Dr. Key is one of a distinguished ensemble of scientists attending the Kavli Summer Program in Astrophysics as a senior participant in Copenhagen this summer. The annual program is organized by UC Santa Cruz and “brings together scientists with a wide breadth of technical skills and research interests to solve topical outstanding problems in astrophysics,” according to the program’s website. This year the focus of the event is gravitational wave astronomy and its scientific ramifications, so we can expect a good amount of problem-solving and question-answering to take place before the conclusion of the program on August 18th. More information on KSPA and this year’s projects can be found here!
As of June 20th, the European Space Agency has officially selected LISA as the third large-class mission in its Science program.
LISA (Laser Interferometer Space Antenna) is a trio of satellites painstakingly designed to detect gravitational waves from deep space. LISA utilizes the same basic technology as ground-based LIGO and other detectors, but from its position away from earthly noise contaminants LISA will allow us to “hear” farther into space than ever before.
The LISA Pathfinder mission, which served as a proof-of-concept for some of the advanced technologies that LISA itself will require, will shortly complete its mission, and not long afterwards preparations for LISA will begin in earnest. There’s a long road ahead, though – LISA is not expected to launch until 2034. Still, this is a major event for the field of gravitational wave astronomy. Only 17 years to go…
Josh Christensen and Holly Gummelt — both members of this year’s graduating class — have the distinction of being the first UW Bothell students to graduate with a major in Physics. Austen Harp and Duncan McKinnon (not pictured) graduated alongside them with one of the first Physics minors. The three of them are pictured here at their graduation ceremony. Congratulations to Josh, Holly, Austen, Duncan, and all the other graduates of the class of 2017!
The LIGO-Virgo collaboration announced today that a third gravitational wave signal (GW170104) was detected on January 4th, 2017, adding to the project’s two previous history-making discoveries of last year! This signal, like the two before it, was the result of a pair of black holes colliding and merging at a staggering distance of 3 billion light-years away. “LIGO is opening up a new way to explore our universe, including populations of elusive black holes,” Dr.Key said (as quoted in a news release from UW Bothell). “This is a significant discovery of a new black hole collision, adding to our map of black hole systems and utilizing the increased sensitivity of the LIGO detectors.”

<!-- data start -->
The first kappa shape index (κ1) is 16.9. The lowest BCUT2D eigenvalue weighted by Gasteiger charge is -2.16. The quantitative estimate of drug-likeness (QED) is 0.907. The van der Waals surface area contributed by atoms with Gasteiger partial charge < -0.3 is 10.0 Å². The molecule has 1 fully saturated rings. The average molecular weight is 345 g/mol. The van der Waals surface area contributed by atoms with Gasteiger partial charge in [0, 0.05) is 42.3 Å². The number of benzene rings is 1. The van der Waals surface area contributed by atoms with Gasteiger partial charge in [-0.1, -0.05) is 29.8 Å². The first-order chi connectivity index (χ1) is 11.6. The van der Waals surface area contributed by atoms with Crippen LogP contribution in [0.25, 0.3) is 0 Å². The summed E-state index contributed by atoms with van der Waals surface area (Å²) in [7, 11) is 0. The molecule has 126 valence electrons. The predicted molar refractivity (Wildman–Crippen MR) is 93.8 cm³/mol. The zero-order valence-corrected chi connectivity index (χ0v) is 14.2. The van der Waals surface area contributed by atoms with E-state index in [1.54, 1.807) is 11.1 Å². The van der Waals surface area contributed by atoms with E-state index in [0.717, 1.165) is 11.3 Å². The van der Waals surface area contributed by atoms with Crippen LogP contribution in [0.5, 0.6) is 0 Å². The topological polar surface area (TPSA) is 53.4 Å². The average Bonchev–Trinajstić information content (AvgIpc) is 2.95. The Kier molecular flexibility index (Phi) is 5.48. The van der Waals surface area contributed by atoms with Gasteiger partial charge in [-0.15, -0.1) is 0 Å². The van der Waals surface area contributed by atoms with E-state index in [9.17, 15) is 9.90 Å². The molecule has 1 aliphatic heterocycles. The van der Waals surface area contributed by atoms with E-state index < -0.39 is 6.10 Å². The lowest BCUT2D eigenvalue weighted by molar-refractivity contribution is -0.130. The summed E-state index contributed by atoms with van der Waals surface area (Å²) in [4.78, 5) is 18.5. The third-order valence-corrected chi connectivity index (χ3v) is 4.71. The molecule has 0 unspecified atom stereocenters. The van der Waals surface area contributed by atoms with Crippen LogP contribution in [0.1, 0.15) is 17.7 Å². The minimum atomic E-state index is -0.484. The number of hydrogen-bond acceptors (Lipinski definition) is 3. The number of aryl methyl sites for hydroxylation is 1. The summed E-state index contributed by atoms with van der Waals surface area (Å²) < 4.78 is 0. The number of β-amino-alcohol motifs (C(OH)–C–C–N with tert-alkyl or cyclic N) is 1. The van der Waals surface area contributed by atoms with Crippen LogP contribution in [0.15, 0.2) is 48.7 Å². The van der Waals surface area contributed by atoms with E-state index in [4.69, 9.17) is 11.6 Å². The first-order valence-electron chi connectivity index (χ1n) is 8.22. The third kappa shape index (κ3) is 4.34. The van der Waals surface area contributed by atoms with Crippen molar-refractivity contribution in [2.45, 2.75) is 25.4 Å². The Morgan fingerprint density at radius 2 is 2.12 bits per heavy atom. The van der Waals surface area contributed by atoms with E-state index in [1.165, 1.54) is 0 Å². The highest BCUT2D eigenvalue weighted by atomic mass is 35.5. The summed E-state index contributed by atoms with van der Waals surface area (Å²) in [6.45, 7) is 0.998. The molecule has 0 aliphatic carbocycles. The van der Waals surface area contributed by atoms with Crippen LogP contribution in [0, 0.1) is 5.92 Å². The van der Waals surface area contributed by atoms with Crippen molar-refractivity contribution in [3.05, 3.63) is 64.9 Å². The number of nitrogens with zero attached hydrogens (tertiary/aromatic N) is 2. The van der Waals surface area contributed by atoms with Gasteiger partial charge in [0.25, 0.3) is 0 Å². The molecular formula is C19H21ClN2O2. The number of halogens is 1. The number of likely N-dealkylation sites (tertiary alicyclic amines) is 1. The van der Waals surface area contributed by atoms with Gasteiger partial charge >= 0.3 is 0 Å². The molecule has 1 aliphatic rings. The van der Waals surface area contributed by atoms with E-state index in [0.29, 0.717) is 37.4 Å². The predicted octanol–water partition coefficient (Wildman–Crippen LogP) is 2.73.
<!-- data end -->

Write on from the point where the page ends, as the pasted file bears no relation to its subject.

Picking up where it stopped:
This exciting discovery was officially announced to the world in a paper published in Physical Review Letters, which can be accessed here.
For more information on GW170104 and its implications for the future of astronomy, click here to view the official LIGO press release on the subject. For more on the GWA group’s involvement, click here for UW Bothell’s news release.
Jojo Perkins and Holly Gummelt have both been recognized as Student Leaders of the Year at UW Bothell! “Each year, the Student Leadership Awards recognize UW Bothell students who have made positive contributions to the campus and its surrounding communities,” according to the UW Bothell Division of Student Affairs. The recognition ceremony will be held June 2nd at 6pm, in Mobius Hall. More information about the award is available here. Congratulations to these two very deserving recipients!
JoJo and Katie have been awarded a scholarship from the NASA Space Grant Consortium to continue their work over the summer! The two will continue to pursue their current research projects analyzing and evaluating LIGO data and glitches. Click here to read more about the Consortium. Congratulations, you two!
Congratulations to Tyler, Holly, Connor, and Katie for their official induction into Sigma Pi Sigma, the Society of Physics Students’ honor society! They now comprise the inaugural chapter of the UW Bothell chapter of the organization. For more info on the ceremony and the organization, click here to read the official UWB news item.
As part of Pacific Science Center’s “Science in the City” lecture series, Dr. Key will be speaking about LIGO and gravitational wave astronomy in a special presentation at the Willard Smith Planetarium on the evening of May 10th! For anyone who doesn’t understand why we get really, really excited about weird little chirping sounds from deep space, this is your chance to learn more from our very own expert on the subject. Don’t miss out!
Shout-out to the brilliant Katie for earning one of only three Physical Sciences Division Chair’s Summer Undergraduate Research awards! She’ll be continuing her work on identifying and categorizing LIGO glitches with Dr. Key over the summer.
Congratulations on being awesome, and best of luck with your research!
Congratulations are in order for Holly, wise and witty staple of the GWA group, who’s been busy earning impressive distinctions left and right over the past few months. In addition to receiving a Founders Fellows Research Scholarship in February for her work with Dr. Key, she’s also been chosen as one of the 2017 Husky 100, a group of students from across the UW’s campuses recognized for their passion, dedication, and commitment to creating change in their communities.
Way to be, Holly! Remember us when you’re being handed some insanely cool NASA award! ;)